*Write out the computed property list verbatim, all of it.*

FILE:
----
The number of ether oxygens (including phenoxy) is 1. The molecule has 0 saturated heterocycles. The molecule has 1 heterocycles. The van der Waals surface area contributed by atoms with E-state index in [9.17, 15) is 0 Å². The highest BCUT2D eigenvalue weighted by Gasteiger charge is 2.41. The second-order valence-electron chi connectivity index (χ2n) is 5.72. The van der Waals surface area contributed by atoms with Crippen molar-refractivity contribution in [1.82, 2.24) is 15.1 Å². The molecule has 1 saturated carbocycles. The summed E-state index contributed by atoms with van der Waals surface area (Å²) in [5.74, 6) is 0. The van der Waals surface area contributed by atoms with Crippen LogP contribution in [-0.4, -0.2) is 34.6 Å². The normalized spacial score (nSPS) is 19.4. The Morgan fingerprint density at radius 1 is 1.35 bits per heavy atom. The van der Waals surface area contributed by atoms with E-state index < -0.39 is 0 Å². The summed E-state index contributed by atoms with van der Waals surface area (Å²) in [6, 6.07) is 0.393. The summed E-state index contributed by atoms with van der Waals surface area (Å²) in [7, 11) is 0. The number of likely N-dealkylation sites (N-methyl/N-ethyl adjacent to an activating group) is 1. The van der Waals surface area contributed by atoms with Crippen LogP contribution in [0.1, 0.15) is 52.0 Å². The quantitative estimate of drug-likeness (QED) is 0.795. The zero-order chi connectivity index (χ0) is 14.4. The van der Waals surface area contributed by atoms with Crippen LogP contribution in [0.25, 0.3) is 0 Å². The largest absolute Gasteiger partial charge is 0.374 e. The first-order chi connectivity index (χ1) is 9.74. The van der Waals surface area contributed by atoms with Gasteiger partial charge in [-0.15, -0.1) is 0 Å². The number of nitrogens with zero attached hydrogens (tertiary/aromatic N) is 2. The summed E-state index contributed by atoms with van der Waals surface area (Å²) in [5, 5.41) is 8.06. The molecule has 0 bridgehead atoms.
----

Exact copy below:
The number of ether oxygens (including phenoxy) is 1. The molecule has 0 saturated heterocycles. The molecule has 1 heterocycles. The van der Waals surface area contributed by atoms with E-state index in [9.17, 15) is 0 Å². The highest BCUT2D eigenvalue weighted by Gasteiger charge is 2.41. The second-order valence-electron chi connectivity index (χ2n) is 5.72. The van der Waals surface area contributed by atoms with Crippen molar-refractivity contribution in [1.82, 2.24) is 15.1 Å². The molecule has 1 saturated carbocycles. The summed E-state index contributed by atoms with van der Waals surface area (Å²) in [5.74, 6) is 0. The van der Waals surface area contributed by atoms with Crippen LogP contribution in [-0.4, -0.2) is 34.6 Å². The normalized spacial score (nSPS) is 19.4. The Morgan fingerprint density at radius 1 is 1.35 bits per heavy atom. The van der Waals surface area contributed by atoms with E-state index < -0.39 is 0 Å². The summed E-state index contributed by atoms with van der Waals surface area (Å²) in [6, 6.07) is 0.393. The summed E-state index contributed by atoms with van der Waals surface area (Å²) in [7, 11) is 0. The number of likely N-dealkylation sites (N-methyl/N-ethyl adjacent to an activating group) is 1. The van der Waals surface area contributed by atoms with Crippen LogP contribution in [0.1, 0.15) is 52.0 Å². The quantitative estimate of drug-likeness (QED) is 0.795. The zero-order chi connectivity index (χ0) is 14.4. The van der Waals surface area contributed by atoms with Crippen LogP contribution in [0.25, 0.3) is 0 Å². The largest absolute Gasteiger partial charge is 0.374 e. The first-order chi connectivity index (χ1) is 9.74. The van der Waals surface area contributed by atoms with Gasteiger partial charge in [-0.15, -0.1) is 0 Å². The number of nitrogens with zero attached hydrogens (tertiary/aromatic N) is 2. The summed E-state index contributed by atoms with van der Waals surface area (Å²) in [5, 5.41) is 8.06. The molecule has 0 bridgehead atoms.